As noted by a policy brief from the Water Centre at King’s College London, states tend to punish people who are forced to urinate and defecate in the open rather than provide free-to-use public toilets across the areas where they are needed. Dr Jessie Speer observes that homeless populations are depicted as dirty and dangerous in public policy and their removal is often described as ‘cleaning up’ public space. Under the UK’s proposed Criminal Justice Bill, so-called ‘nuisance’ rough sleepers could be moved on, fined up to £2,500 or imprisoned (as if homeless people have that kind of cash at their disposal). The move to further criminalise homelessness comes after Suella Braverman, when home secretary, vowed to restrict homeless people using tents, infamously describing rough sleeping as a ‘lifestyle choice’. Writing on social media, Braverman said ‘we cannot allow our streets to be taken over by rows of tents occupied by people, many of them from abroad’.

There is definitely a link between notions of ‘cleanliness’ and ‘racial purity’ in right-wing discourse around public space and public art. In 2015, the MailOnline ran a story about ‘homeless Eastern Europeans’ camping at a Hyde Park memorial commemorating the victims of London’s 7/7 bombings. The memorial is made up of a plaque and 52 steel pillars, one for each person killed in a series of suicide attacks carried out by terrorists on 7 July 2005 (see Dave Beech’s ‘Inside Out’ in AM329). The MailOnline accused the group of ‘cluttering the memorial with their sleeping bags and suitcases’ and, despite providing no photographic evidence, claimed they had been seen ‘eating dinner off the plaque and even using the memorial site as a makeshift toilet’. Again referencing Eastern Europeans, three years later the London Evening Standard incited a moral panic about homeless people washing themselves and their clothes in a water fountain in Hyde Park. Dog owner Jason Broadhurst told the reporter: ‘They were even washing their underwear. We were all looking on in shock.’ Royal Parks, which manages the grounds, said that it drained the ‘Joy of Life’ fountain so it could be sanitised. For the right-wing press, racialised groups of unhoused people must be cleansed from public spaces, not permitted to access the joys of life; it is their will to survive which is so reviled.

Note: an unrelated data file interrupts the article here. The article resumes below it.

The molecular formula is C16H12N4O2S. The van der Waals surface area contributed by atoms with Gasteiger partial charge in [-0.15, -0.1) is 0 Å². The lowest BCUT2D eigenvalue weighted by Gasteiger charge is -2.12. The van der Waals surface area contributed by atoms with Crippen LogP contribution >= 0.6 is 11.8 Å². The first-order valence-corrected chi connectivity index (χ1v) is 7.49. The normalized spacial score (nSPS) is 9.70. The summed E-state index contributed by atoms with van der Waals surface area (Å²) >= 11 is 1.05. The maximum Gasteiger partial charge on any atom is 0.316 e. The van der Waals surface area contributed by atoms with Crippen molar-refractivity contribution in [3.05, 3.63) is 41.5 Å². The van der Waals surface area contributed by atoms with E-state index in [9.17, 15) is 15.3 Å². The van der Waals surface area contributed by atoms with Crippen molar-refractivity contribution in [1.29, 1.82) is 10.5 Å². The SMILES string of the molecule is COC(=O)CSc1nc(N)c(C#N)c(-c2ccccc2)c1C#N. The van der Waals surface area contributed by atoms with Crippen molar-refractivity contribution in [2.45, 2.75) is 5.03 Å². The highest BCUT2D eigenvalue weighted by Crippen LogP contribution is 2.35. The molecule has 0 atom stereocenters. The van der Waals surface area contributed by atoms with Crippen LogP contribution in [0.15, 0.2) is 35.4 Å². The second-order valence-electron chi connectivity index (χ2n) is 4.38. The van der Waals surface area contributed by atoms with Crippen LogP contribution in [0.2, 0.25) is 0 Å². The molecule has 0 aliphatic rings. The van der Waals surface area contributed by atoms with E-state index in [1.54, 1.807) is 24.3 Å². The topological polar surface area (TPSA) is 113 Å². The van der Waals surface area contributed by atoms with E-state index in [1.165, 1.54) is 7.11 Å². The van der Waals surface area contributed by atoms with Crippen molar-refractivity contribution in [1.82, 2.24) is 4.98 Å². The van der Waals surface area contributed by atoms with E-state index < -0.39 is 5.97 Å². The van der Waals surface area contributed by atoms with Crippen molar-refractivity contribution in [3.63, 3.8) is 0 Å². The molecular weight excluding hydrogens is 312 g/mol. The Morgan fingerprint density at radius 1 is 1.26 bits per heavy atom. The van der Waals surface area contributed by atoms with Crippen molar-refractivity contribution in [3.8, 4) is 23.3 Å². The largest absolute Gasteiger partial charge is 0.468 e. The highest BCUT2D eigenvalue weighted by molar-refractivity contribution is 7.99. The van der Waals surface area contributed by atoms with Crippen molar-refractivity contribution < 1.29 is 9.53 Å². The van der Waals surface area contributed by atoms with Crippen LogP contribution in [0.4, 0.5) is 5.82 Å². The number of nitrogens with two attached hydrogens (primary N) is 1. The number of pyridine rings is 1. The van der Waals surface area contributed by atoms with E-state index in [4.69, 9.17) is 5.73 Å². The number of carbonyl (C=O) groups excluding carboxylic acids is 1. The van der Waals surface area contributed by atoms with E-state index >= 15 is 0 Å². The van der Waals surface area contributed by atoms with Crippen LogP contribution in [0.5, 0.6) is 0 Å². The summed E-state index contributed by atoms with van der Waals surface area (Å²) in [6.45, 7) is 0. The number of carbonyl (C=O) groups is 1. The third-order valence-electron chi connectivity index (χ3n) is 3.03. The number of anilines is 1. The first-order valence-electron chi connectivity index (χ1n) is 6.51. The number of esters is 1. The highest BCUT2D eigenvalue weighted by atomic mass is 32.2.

How can the homeless go beyond just trying to stay alive? I go back to the man living in the artist-designed public urinal; that he occupied a structure specifically designed not to accommodate the needs of the homeless can be viewed as an act of resistance. The same for Hammons’s performance and the men in Brixton who refuse to pay to perform an essential bodily function. When people are denied their most basic needs – housing, toilets, clean water – public art might become a site to express collective anger. Until there is complete system change and everyone can live in dignity, as Hammons said, keep the rage going.

Henry Broome is a writer and critic based in London.

First published in Art Monthly 477: June 2024.